Weeds and flies: Third horse has new manifesto

In our African democracies, a manifesto is often one of the last things we look at when vetting our leaders. In Gitegi, it is not a thing we consider. Not until recently when the third horse in the race, yours truly, came up with a most interesting manifesto, which even to my people, has been hard to ignore.

Harold has told us he will maintain the status quo once elected and we should not be worried as corruption, which is very much part of us, will be maintained. He has also promised all bars will be barred from throwing out customers who want to pay on credit. This was after he was denied a chance to pay using airtime I bought him.

Sue wants to ban the cassock, which is Harold’s trademark outfit. She also wants to fight to see Valentine’s Day moved to her birthday and to have me as her chief political adviser, a role I have been doing secretly and which is one of the reasons Harold gets a free beer from her.

But here comes the third candidate, who has always been the third horse, with a super manifesto everyone is going to like. He is advocating for the youth to lead, asking, “How can the old run the government? They can only walk, or, at best, jog it!”

That is not the most interesting part.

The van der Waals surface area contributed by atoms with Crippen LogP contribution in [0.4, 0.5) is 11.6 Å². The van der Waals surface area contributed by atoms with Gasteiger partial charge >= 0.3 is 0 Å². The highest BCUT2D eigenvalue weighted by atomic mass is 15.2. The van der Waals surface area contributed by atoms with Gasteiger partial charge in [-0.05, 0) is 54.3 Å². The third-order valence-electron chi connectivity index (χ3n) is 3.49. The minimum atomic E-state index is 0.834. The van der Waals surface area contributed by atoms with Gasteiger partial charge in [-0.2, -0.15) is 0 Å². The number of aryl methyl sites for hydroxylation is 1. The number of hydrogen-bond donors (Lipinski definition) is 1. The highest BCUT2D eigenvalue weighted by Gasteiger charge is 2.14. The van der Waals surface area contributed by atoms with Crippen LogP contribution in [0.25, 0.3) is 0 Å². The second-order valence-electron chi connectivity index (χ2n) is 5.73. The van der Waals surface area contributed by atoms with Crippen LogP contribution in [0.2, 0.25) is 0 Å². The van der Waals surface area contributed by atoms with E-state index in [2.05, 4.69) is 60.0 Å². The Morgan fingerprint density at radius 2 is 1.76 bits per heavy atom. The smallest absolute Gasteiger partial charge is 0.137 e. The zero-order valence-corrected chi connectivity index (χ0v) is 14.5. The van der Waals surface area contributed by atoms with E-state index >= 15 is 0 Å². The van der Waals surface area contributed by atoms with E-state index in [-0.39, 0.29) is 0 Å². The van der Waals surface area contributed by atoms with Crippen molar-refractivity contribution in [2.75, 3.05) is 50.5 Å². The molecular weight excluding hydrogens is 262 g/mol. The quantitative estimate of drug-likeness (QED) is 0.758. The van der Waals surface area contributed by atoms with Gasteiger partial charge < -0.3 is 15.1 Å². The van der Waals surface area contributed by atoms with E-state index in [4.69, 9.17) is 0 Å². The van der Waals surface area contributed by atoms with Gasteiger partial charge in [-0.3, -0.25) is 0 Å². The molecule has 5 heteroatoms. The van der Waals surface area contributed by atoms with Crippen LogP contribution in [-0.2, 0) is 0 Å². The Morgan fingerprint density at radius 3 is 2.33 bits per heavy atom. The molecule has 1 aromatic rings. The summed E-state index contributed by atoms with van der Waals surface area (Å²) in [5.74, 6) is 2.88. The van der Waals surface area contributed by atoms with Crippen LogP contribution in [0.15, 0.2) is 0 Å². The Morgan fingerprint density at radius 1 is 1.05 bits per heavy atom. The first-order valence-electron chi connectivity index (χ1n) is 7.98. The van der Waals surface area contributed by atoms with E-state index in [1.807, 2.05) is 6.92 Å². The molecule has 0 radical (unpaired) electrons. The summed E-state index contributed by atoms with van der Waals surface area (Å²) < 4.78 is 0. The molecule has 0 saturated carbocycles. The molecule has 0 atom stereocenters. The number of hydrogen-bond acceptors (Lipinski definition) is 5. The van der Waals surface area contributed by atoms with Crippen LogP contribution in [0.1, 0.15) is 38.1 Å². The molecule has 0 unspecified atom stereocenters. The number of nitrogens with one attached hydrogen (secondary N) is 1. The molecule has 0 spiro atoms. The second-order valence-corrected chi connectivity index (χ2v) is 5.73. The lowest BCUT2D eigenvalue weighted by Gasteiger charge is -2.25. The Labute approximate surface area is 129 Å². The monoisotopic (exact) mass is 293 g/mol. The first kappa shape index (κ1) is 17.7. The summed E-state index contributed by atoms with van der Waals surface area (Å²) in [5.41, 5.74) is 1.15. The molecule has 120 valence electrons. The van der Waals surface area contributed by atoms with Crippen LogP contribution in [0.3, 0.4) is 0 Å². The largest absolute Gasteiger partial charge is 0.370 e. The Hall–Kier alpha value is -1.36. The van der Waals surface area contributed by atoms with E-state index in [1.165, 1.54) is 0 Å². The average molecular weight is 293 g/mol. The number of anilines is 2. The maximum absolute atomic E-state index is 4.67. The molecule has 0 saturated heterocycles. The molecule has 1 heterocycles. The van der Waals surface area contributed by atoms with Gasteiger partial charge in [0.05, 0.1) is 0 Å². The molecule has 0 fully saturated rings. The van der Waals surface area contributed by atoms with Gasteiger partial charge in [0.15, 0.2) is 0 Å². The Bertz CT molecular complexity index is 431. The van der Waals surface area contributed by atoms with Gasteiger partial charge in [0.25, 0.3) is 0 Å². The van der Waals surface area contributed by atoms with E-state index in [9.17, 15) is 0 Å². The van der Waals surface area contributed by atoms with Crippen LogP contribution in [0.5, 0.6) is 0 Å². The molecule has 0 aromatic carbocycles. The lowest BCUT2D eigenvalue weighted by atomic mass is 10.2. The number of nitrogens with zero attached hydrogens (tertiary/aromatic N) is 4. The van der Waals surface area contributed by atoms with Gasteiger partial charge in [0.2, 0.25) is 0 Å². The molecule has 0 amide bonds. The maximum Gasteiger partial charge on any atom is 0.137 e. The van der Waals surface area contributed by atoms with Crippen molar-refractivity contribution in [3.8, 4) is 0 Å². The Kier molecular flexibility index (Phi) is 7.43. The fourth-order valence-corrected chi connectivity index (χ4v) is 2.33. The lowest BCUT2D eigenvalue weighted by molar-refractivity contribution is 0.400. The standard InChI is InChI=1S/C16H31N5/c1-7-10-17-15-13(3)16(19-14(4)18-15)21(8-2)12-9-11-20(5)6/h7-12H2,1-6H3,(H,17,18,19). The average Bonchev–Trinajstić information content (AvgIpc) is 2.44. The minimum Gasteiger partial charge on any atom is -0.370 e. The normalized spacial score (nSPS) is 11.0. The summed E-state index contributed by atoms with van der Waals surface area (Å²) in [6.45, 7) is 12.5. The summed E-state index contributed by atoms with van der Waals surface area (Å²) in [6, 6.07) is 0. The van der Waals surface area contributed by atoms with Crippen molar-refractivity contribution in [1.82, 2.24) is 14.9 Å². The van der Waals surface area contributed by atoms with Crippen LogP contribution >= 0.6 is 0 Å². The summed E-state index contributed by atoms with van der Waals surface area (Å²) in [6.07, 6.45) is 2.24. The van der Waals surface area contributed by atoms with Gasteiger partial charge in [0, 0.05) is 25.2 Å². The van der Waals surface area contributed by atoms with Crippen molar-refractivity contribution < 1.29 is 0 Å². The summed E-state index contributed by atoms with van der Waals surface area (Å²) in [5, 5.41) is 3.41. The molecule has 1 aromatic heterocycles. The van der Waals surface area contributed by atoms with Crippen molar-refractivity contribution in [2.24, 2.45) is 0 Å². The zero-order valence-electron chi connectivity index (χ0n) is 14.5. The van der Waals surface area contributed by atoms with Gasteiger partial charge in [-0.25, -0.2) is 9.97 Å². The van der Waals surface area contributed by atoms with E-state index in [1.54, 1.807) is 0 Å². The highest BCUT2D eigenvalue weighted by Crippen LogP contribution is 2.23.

The third horse also wants to make it mandatory to grow weeds and also keep houseflies, which are commercially viable.

You may ask why a candidate is recommending the cultivation of something everyone else is uprooting. But I have discovered that by competing for nutrients and sunlight with crops, weeds make our crops more competitive, and, by extension, we become competitive beings after eating such crops; after all, you are what you eat. They are also used as animal feeds and, because I am the GOAT, I have to protect the interests of many like myself.

The houseflies issue is one of the many reasons people will vote for me. There is nothing more enchanting than having something we all easily own, but now for commercial purposes.

Gitegi is full of houseflies. It is no rocket science that once you have houses, you will have houseflies. And while we coexist with them, we are unable to use them for our benefit.

“Our commercially grown houseflies will make sure all the unwanted visitors to our village will no longer come here. And especially when we have public events,” part of my manifesto reads.

Last year, we held a party to honour the return of kumi kumi, a local brew that is responsible for many broken marriages. But so many uninvited guests joined us, ultimately ruining our celebrations. They came from neighbouring villages and ate all our food. Apart from those who were too full to leave immediately, who we walloped properly, the rest escaped with food they did not deserve.

The houseflies will also ensure our many creditors are kept away from the village, now that they will be unable to sit with us. To cultivate the flies, we have to make the place filthy, and for some like Sue, who are filthy rich, or so they claim, it is going to be easy.

As a suave businessperson, I intend to open a hatchery for insects. This will ensure I can supply the village. The hatchery will be closed when I will be conducting my next campaigns to convince people houseflies are bad for the ecosystem. I will then open a fly swat manufacturing company.

You are lucky I leaked this information to you, but now you can campaign wisely.